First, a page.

Some of our most significant changes around Te Reo and land began with community activism. This is where I think transformative changes can continue, and I see examples like the Foreshore and Seabed hikoi as examples of what is possible. More recently, Standing Rock reminded us that indigenous peoples will still loook to activism as a way to create a climate for transformative change. This is because transformative change isn’t possible in a political system where the Māori voice will always be a minority.
Secondly, politics is not so much about visionary leadership based on policy and ideology, but trying to cater to what will secure the most votes. Minority parties are slightly different but are still limited in influence. Politics is now more about the personalities of candidates, not policies or ideologies. This leads to personal attacks rather than meaningful discussion of policies. A good friend, Max Harris has written a book called The New Zealand Project that challenges our political thinking to become more values-focussed. This is a good read for those of us thinking of ways to improve our political system. I think we as Māori intrinsically have values through tikanga, but again, influencing the political system is always difficult as a minority.
Thirdly, is a minority in a democratic political process consistent with tino rangatiratanga? I don’t think this was what was expected when our ancestors signed te Tiriti. You could say that our iwi are focussed on asset management rather than nation-building, partly due to the governance frameworks imposed on them through the settlement process. I think there should be more focus on how our marae, hapu, iwi and communities can achieve tino rangatiratanga now, rather than waiting for politicians or parliament to do this. We need to think creatively and outside the limits of the current system to make real change.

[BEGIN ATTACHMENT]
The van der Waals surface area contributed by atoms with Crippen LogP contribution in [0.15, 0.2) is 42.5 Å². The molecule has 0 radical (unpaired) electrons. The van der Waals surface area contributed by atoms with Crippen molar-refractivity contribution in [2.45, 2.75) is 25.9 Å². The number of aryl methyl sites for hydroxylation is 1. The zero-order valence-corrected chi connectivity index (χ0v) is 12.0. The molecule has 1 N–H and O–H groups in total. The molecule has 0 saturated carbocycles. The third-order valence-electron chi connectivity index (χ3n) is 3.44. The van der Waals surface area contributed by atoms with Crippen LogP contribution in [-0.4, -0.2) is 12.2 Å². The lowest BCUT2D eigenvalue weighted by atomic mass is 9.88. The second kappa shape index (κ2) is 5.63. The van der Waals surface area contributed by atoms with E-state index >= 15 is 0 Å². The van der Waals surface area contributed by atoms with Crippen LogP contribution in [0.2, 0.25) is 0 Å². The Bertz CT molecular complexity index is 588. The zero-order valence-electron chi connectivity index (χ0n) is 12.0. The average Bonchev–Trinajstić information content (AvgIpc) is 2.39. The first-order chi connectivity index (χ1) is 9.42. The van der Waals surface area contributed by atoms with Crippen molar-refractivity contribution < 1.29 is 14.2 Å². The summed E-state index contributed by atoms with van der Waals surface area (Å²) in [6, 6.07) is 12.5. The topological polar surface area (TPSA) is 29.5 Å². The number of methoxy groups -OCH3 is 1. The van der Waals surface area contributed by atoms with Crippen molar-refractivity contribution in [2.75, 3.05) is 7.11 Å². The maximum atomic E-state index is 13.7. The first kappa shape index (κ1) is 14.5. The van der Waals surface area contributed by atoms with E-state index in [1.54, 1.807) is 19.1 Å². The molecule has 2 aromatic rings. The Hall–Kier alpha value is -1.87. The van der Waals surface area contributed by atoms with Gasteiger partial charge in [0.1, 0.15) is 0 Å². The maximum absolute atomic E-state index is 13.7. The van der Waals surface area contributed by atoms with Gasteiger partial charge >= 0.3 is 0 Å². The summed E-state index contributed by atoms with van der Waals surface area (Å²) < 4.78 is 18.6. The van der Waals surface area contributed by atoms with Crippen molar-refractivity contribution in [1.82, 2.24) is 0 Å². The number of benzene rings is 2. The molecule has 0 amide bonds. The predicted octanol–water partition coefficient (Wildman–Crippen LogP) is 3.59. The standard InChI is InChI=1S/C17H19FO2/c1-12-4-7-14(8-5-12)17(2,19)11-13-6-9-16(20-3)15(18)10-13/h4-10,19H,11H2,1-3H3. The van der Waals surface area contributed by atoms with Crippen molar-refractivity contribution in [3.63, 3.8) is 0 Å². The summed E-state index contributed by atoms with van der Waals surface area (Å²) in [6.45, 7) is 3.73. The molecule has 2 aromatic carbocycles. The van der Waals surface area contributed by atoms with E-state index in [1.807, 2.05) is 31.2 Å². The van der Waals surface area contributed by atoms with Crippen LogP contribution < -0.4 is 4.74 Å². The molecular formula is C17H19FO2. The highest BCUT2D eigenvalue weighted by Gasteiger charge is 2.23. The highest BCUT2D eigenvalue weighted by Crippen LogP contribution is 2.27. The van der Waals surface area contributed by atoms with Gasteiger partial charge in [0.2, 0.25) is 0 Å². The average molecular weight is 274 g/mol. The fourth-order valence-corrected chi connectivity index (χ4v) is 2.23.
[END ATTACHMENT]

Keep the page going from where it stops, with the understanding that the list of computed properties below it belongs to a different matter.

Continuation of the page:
I am really pleased to see so many talented Māori running as candidates, and I’m hopeful for what can happen in the next generation. While we need to continue to hold our representatives to account to push for change in our politics, I’m mindful that progressive change is difficult in Parliament, especially in terms of tino rangatiratanga. Discussion of the big questions in the Matike Mai report from Moana Jackson and others must continue as a way to implement tino rangatiratanga. If we don’t focus on the big questions and look beyond the political model we currently have, we will continue to make change within a very restrictive process. I think we should think outside the process itself.
What does your work in the Youth Court involve?
I represent young people (13–17) and children (12–13) charged with serious crimes in the Youth Court in Manukau. Nearly all of my clients are Māori or Pasifika, have been expelled or suspended from school, have some drug and alcohol exposure, and come from a single parent family. Many have parents in jail, are in foster care and have had very difficult upbringings.
“I sometimes feel like an ambulance at the bottom of the cliff, and like to balance my court mahi with the big picture transformation.”
My role is to advise the rangatahi and assist them through the court process. This work takes a significant personal toll, as you cannot help but feel for the rangatahi. I sometimes feel like an ambulance at the bottom of the cliff, and like to balance my court mahi with the big picture transformation. I do however enjoy trying to achieve the best outcome for my client, and help them avoid ever coming back to court with the support of mentors, marae-based courts and social services.
Sarah Illingworth is a freelance journalist and Editor at Impolitikal. She has an MSc in Poverty & Development from the University of Manchester. Read more by Sarah.